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New book finds job-creation tax incentives mostly fail, improvements recommended

November 21, 2019

Tax incentives don’t affect a company’s decision on where to locate in a majority of cases, according to a new book. Making Sense of Incentives: Taming Business Incentives to Promote Prosperity by Timothy J. Bartik of the W.E. Upjohn Institute for Employment Research does conclude that better-designed tax-incentive programs “when combined with business services and other smart policies … can be a cost-effective way to promote inclusive local economic growth.”

Bartik’s book began after he was asked by the Wisconsin Department of Administration to evaluate the state’s $4 billion in tax incentives to Foxconn, which promised to create 13,000 new jobs. He determined the Foxconn incentives were equivalent to “subsidizing 30 percent of Foxconn’s wages for 20 years, over 10 times the current average incentive offer.” These incentives, plus the ones recently offered to Amazon could lead to a “mushrooming” of ill-advised incentive packages, tax increases and “may increasingly inhibit the ability of state and local governments to provide public services, such as schools and roads.”

The book describes economic development tax incentives, why they are tempting and problematic, suggestions for policymakers on how to create better programs, and presents what Bartik describes as an “ideal” incentive program.

Bartik writes that not all the companies that receive tax incentives “were induced to locate, expand or retain jobs because of the incentive.” They would have chosen the location without incentives, as other factors, such as local wage rates, worker skill sets and access to national markets, impact these decisions.

Bartik and John C. Austin of the Brooking Institute combined to write a blog post outlining the book, which tackles two basic issues: Do tax incentives work, and what can be done to improve these programs.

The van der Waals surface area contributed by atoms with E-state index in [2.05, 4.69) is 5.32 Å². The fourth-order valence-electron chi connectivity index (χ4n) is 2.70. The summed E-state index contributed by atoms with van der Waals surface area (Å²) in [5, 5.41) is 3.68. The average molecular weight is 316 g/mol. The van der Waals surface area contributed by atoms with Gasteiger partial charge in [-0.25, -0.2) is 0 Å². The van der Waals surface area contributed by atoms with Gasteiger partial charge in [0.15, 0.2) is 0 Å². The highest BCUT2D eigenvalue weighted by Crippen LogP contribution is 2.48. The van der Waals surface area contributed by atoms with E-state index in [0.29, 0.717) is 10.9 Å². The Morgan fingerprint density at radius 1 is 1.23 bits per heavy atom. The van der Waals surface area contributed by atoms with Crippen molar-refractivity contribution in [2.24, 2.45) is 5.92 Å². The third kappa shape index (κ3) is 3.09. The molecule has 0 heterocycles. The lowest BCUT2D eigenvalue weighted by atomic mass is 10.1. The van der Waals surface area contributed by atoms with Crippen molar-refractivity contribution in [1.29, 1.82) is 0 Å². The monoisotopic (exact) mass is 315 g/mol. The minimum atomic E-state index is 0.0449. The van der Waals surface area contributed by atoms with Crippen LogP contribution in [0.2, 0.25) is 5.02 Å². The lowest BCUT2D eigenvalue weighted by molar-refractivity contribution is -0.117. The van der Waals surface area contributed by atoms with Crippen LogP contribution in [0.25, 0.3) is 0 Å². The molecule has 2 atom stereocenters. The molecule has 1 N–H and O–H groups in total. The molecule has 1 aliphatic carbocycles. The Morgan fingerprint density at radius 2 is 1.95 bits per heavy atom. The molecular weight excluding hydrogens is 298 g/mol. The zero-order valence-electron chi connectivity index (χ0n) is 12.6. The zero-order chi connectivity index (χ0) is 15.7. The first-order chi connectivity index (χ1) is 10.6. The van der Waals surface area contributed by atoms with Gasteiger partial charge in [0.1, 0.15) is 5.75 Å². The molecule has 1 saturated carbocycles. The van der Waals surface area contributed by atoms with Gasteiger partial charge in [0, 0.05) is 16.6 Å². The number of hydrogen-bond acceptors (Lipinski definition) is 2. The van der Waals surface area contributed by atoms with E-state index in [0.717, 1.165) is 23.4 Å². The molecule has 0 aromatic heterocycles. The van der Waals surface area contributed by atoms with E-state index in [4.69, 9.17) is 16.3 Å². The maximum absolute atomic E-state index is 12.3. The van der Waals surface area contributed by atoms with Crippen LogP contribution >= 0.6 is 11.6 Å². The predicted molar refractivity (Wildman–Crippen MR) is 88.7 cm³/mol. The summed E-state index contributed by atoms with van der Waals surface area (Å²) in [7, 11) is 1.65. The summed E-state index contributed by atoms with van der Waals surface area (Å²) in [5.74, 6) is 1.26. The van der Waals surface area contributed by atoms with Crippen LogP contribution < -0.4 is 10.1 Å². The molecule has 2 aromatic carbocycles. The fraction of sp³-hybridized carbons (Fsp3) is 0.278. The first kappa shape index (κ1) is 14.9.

Do they work?

Bartik found that in at least 75 percent of all cases, tax incentives do not determine a business’s decision on where to locate and do not pay for themselves. And, while they can create additional jobs “they also bring in new workers from outside the city or state, which raises costs to public services that offset at least 90 percent of any increased revenue.”

Bartik described four ways to improve tax-incentive policies:

Target the right businesses, companies that will provide a multiplier effect for already-established companies in the area.

Target the right geographic areas, especially “economically distressed areas with more available labor that is not employed.” By doing this, Bartik believes the share of jobs that go to local residents “can be two to three times as great, compared to already-booming areas.”

Target the right incentives, ones that are structured so the cash incentives are upfront, include incentives to hire locally, and do not negatively impact a local or state government’s public service budgets.

Evaluate incentives by comparing assisted and unassisted companies and geographic areas.

The bottom line, according to Bartik and Austin, is incentives can be beneficial. “But not at any cost, or with poorly designed incentives.”

tax incentives